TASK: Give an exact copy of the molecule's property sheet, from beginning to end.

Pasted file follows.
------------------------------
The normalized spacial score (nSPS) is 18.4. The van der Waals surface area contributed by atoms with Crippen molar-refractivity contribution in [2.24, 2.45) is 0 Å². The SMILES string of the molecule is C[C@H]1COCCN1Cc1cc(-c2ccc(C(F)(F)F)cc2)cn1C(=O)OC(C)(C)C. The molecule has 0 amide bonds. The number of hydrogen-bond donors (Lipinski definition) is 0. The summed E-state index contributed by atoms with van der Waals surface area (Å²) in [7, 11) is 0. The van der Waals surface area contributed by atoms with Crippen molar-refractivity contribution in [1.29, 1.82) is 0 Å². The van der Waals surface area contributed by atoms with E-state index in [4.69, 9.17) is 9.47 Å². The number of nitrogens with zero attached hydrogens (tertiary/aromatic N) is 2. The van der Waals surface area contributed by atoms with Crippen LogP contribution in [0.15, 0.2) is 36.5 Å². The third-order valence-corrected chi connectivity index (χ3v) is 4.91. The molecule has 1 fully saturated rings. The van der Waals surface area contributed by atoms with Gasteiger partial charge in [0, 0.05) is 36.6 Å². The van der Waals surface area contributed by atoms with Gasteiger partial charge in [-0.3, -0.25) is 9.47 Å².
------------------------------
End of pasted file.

The normalized spacial score (nSPS) is 18.4. The van der Waals surface area contributed by atoms with Crippen molar-refractivity contribution in [2.24, 2.45) is 0 Å². The SMILES string of the molecule is C[C@H]1COCCN1Cc1cc(-c2ccc(C(F)(F)F)cc2)cn1C(=O)OC(C)(C)C. The molecule has 0 amide bonds. The number of hydrogen-bond donors (Lipinski definition) is 0. The summed E-state index contributed by atoms with van der Waals surface area (Å²) in [7, 11) is 0. The van der Waals surface area contributed by atoms with Crippen molar-refractivity contribution in [1.29, 1.82) is 0 Å². The van der Waals surface area contributed by atoms with E-state index in [4.69, 9.17) is 9.47 Å². The number of nitrogens with zero attached hydrogens (tertiary/aromatic N) is 2. The van der Waals surface area contributed by atoms with Crippen LogP contribution in [0.15, 0.2) is 36.5 Å². The third-order valence-corrected chi connectivity index (χ3v) is 4.91. The molecule has 1 fully saturated rings. The van der Waals surface area contributed by atoms with Gasteiger partial charge in [0, 0.05) is 36.6 Å². The van der Waals surface area contributed by atoms with Gasteiger partial charge in [-0.3, -0.25) is 9.47 Å².